DALTON'S ATOMIC THEORY
Matter has been one of the most important subjects of research for the science enthusiasts. Scientists and philosophers have always tried to simplify things and so was the case with the matter. They wanted to know about the fundamental particles that make matter, their properties, structure etc. This led to the formulation of a number of atomic theories.
Democritus was the first man who proposed that matter is made up of particles. He named these particles, ‘atomos’ meaning indivisible. This was the Democritus Atomic Theory. Due to the lack of technological setup back then, scientists had very limited information on this theory.
Fig: John DaltonAlmost after two thousand years, the works on the simplifying matter was materialized by scientist, John Dalton. In 1808, John Dalton postulated the famous Dalton’s Atomic Theory. He published this theory in a paper titled “A New Chemical Philosophy”; indeed the philosophy was new for that era. Let us now look at the postulates of this theory.
Postulates of Dalton’s Atomic Theory
- The matter is made up of indivisible particles known as atoms.
- The properties of all the atoms of a given element are same including mass. This can also be stated as all the atoms of an element have identical mass while the atoms of different elements have different masses.
- Atoms of different elements combine in fixed ratios to form compounds.
- Atoms are neither created nor destroyed. This implies that during chemical reactions, no atoms are created nor destroyed.
- The formation of new products (compounds) results from the rearrangement of existing atoms (reactants).
- Atoms of an element are identical in mass, size and many other chemical or physical properties, but atoms of two-different elements differ in mass, size and many other chemical or physical properties.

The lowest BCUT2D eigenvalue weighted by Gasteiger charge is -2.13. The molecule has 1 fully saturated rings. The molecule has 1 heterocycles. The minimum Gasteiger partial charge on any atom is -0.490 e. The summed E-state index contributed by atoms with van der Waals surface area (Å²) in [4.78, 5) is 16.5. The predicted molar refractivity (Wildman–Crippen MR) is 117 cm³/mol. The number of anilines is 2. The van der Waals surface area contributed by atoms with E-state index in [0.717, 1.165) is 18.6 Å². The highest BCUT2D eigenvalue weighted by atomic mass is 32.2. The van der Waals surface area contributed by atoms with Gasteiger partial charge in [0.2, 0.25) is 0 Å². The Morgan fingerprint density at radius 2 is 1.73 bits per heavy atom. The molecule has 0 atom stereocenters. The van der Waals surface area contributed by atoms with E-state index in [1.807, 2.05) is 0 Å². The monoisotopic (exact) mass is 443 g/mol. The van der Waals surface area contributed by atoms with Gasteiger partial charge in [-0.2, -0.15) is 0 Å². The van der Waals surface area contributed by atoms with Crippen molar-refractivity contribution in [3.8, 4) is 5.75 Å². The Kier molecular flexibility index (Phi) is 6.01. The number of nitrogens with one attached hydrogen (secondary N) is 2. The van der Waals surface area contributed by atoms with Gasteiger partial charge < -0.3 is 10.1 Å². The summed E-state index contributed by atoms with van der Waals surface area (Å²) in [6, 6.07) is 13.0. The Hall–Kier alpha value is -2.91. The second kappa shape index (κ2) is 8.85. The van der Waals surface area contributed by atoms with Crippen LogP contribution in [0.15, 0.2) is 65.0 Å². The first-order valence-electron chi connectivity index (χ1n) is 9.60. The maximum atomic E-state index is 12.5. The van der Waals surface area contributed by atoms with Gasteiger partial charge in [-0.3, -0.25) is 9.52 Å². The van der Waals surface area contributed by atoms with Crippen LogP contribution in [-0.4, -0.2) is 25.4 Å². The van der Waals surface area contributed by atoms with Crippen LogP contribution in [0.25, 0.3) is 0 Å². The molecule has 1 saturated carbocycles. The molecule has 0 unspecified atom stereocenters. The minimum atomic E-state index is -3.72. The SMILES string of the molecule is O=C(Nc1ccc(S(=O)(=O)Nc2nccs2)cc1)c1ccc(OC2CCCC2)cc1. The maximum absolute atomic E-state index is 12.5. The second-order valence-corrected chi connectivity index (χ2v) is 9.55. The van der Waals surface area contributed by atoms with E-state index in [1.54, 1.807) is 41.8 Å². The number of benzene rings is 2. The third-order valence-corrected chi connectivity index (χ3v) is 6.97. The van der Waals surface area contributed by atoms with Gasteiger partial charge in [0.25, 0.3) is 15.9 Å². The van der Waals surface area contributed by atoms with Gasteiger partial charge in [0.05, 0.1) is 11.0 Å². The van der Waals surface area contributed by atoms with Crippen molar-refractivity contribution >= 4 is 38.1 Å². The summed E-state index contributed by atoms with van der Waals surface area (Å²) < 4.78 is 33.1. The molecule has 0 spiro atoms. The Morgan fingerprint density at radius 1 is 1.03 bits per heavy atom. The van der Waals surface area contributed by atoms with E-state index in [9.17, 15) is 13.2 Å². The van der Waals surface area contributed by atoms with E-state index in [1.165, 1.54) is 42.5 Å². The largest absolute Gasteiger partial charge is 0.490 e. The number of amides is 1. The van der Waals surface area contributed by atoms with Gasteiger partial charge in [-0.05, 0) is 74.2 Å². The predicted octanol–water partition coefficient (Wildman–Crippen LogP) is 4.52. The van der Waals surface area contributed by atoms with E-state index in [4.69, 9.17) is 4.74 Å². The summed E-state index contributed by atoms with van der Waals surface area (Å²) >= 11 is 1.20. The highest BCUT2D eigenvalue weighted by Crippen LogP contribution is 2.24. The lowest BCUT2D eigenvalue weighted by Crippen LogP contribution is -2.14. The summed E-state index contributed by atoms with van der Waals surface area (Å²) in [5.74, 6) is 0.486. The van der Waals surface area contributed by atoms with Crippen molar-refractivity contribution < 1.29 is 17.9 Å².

However, this theory is not entirely free of limitations. Let us now look at the drawbacks of this theory.Fig. Dalton's Atomic theoryDrawbacks of Dalton’s Atomic Theory of Matter
- It was proved that an atom is not indivisible. As an atom can be subdivided into electrons, protons and neutrons. But remember that atom is the tiniest particle that takes part in a chemical reaction.
- According to Dalton Atomic Theory, atoms of an element are identical in mass, size and many other chemical or physical properties. But, practically we observe that atoms of several elements differ in their densities and masses. These atoms with the different masses are known as isotopes. For example, Chlorine (Cl) has 2 isotopes with the mass numbers of 35 and 37.
- Also, according to Dalton Atomic Theory, atoms of two-different elements differ in mass, size and many other chemical or physical properties. However, this is not correct for all situations. For example, Argon (Ar) and Calcium (Ca) atoms, each have an atomic mass of 40 amu. These atoms with similar atomic masses are isobars.
- According to Dalton Atomic Theory, when atoms of different elements (atoms of two or more elements) combine in simple whole number ratios, we get chemical compounds. But this is not true in case of complex organic compounds.
- Dalton Atomic Theory fails to explain the existence of allotropes. This implies that the Dalton atomic theory fails to explain the differences in properties of charcoal, graphite and diamond (allotropes of carbon).
- Dalton’s Atomic Theory also suggested that an atom is the smallest part of an atom that can take part in a chemical reaction. Some postulates of this theory remain valid even in today’s modern chemical thoughts. The atomic structure model proposed by indeed proves to be a significant, stepping stone in chemistry. It forms the base for modern atomic theories and quantum mechanics.
Q: Give the supporting laws for Dalton’s Atomic Theory.
Ans: John Dalton based his theory on two laws. They are explained below:
- Law of Conservation of Mass:
According to the law of conservation of mass, the matter is neither created nor destroyed. This means, in a chemical reaction, amount of elements remains same in starting when only reactants there and at the completion of the reaction when product formed. We always use the “Law of conservation of mass” when we balance chemical equations.
Fig. Law of conservation of Mass
- Law of Constant Composition:
According to the law of constant composition, a pure compound will always have the same proportion of the same elements. For example, table salt with the molecular formula of NaCl holds the same proportions of the elements Na (sodium) and Cl (chlorine). This composition doesn’t depend on where the salt came from and how much salt one should have.